Humanist Voices in Verse: Josh Kutchinsky

We’re pleased to feature a new poet this week, Josh Kutchinsky!

Josh Kutchinsky has been a writer of prose and poetry as well as about science and technology. He was a director of ‘Q’ Books Ltd and co-editor of Merely A Matter of Colour: The Ugandan Asian Anthology.

Until June this year he was a director of the British Humanist Association and is still one of their representatives to the International Humanist and Ethical Union (IHEU). He co-moderates an international humanist support e-group with a focus on Africa and is a member of IHEU’s advisory group for the Uganda Humanist Schools project.

Josh was inspired to write this poem after attending the World Humanist Congress in Oslo, Norway this past August. He writes, “I hope the poem works without explanation. It was a wonderful Congress in a great city. It took place shortly after the horrific attack borne as many have said with great dignity and wisdom. The words of the Mayor of Oslo said it all: ‘We will punish him with democracy and love!’ The city seemed stunned. It was difficult to find words and there were silences. There is a lot of smoking in the streets. The Congress was punctuated with entertainment and art, including break dancing and opera and much more.”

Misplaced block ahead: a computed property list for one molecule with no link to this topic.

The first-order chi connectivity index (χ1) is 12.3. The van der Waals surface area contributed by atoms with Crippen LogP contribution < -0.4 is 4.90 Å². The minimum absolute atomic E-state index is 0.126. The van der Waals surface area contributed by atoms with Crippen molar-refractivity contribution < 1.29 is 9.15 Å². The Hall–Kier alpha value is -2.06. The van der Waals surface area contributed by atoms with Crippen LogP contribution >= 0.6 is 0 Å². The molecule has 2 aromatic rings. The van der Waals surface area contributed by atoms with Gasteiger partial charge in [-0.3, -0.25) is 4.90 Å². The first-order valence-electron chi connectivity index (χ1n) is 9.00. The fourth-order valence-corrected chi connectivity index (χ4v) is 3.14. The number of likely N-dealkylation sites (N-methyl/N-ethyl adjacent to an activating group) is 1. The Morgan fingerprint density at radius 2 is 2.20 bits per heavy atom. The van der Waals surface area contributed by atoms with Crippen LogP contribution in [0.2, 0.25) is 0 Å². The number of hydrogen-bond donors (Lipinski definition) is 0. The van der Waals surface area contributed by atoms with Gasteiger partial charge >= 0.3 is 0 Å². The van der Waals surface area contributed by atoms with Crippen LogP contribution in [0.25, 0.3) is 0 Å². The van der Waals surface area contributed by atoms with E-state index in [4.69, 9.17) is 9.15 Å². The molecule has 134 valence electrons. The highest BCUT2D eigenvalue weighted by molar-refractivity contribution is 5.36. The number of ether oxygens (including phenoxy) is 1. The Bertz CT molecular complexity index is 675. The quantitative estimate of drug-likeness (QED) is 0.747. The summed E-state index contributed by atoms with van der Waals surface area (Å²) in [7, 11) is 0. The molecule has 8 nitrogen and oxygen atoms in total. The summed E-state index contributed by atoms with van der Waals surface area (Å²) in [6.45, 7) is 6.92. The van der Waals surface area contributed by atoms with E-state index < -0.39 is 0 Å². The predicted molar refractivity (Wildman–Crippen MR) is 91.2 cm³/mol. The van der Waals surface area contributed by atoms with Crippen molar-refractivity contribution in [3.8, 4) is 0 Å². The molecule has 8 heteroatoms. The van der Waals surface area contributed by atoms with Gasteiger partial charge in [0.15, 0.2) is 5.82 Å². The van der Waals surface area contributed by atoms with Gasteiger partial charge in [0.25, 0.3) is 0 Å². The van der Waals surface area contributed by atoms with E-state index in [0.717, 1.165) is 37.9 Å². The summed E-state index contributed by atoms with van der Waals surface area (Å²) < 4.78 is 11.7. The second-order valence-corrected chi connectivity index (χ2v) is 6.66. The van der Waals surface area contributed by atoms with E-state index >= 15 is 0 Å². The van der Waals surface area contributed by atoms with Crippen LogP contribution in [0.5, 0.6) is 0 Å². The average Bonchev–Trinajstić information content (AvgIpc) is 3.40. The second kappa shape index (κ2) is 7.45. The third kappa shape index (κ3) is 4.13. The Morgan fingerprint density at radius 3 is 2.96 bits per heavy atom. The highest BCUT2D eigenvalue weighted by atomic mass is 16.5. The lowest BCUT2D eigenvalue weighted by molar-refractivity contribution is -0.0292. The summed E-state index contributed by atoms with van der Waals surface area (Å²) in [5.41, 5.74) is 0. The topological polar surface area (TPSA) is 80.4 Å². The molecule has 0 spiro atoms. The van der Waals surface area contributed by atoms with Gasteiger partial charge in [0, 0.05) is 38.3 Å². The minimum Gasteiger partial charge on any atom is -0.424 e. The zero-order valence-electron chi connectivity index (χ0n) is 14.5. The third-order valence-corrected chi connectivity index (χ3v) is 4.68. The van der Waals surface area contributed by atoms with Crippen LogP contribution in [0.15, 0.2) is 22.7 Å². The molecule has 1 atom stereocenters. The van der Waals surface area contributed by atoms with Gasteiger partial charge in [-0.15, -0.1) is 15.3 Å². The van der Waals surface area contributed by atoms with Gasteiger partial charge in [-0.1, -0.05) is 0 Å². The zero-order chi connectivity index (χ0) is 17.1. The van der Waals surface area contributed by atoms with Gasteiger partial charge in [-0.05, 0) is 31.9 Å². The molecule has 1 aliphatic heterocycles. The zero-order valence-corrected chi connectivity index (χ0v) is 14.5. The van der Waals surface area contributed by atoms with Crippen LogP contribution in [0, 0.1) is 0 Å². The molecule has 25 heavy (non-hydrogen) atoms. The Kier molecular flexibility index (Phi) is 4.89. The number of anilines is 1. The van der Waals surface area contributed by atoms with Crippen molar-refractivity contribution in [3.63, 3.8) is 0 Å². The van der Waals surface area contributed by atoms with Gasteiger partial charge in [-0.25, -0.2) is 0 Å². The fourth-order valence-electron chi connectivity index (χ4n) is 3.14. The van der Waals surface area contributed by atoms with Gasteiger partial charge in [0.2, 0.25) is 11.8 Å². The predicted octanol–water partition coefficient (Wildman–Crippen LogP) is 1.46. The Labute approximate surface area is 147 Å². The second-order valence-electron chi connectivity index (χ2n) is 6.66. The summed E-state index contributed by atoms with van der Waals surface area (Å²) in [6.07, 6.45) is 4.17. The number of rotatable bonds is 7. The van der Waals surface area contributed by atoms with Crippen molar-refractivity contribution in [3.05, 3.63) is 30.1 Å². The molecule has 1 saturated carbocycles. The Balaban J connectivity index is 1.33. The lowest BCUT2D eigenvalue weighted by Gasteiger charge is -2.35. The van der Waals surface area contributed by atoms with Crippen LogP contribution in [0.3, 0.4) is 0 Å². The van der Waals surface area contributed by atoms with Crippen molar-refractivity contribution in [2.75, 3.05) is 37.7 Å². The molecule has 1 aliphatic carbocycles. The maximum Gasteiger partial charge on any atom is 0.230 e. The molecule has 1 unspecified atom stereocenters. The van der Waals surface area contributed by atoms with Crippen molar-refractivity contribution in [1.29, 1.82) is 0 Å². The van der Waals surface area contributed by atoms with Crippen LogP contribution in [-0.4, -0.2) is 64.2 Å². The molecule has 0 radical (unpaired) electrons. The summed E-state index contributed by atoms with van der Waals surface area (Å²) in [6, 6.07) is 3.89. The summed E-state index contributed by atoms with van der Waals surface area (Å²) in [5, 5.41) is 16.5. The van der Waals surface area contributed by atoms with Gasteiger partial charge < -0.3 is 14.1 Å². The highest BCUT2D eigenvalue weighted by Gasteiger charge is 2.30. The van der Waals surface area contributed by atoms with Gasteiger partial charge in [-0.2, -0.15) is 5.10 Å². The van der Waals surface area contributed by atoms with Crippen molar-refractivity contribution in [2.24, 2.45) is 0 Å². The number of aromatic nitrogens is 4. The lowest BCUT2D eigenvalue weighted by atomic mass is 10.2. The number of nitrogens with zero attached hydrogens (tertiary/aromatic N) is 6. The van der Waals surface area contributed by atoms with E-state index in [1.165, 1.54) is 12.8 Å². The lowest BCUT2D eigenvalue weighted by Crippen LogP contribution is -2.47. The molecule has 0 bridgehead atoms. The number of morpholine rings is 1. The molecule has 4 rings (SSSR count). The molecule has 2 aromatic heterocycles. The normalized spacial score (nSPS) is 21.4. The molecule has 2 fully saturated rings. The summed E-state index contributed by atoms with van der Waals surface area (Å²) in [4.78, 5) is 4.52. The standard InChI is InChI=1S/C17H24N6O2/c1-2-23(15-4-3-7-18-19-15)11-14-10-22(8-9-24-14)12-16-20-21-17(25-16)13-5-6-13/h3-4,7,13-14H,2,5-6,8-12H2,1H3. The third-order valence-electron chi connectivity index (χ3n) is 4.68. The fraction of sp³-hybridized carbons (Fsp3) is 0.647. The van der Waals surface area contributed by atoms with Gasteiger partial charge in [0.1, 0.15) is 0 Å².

If you’d like to contribute original poetry to Humanist Voices in Verse, write to with “Poetry” in the subject line. Please send no more than three poems for consideration per week.

The Humanist World Congress Oslo 2011

Talked – walked 
Others’ eyes 
Coffee cups 
Shattered lives 

Glasses filling 
Silent pauses 
Speakers’ questions 
Sudden singing 

Roadway flowers 
Fading softly 
Smiling faces 
Boarded windows 

Popping bodies 
Spin and leap 
Pausing thought 
Breaking dance 

Issues glanced 
Facts confronted 
Roads unblocked 
Seated – listening 

Nervous smoke 
Poisoned perfume 
Calming lungs 
Filling streets 

Eating – living 
Others’ eyes 
Watching – waiting 

Oslo focussed 
Shaping sense 

Even – odd 
Thinking freely 
Touching hands 
Minds conceiving 

—Josh Kutchinsky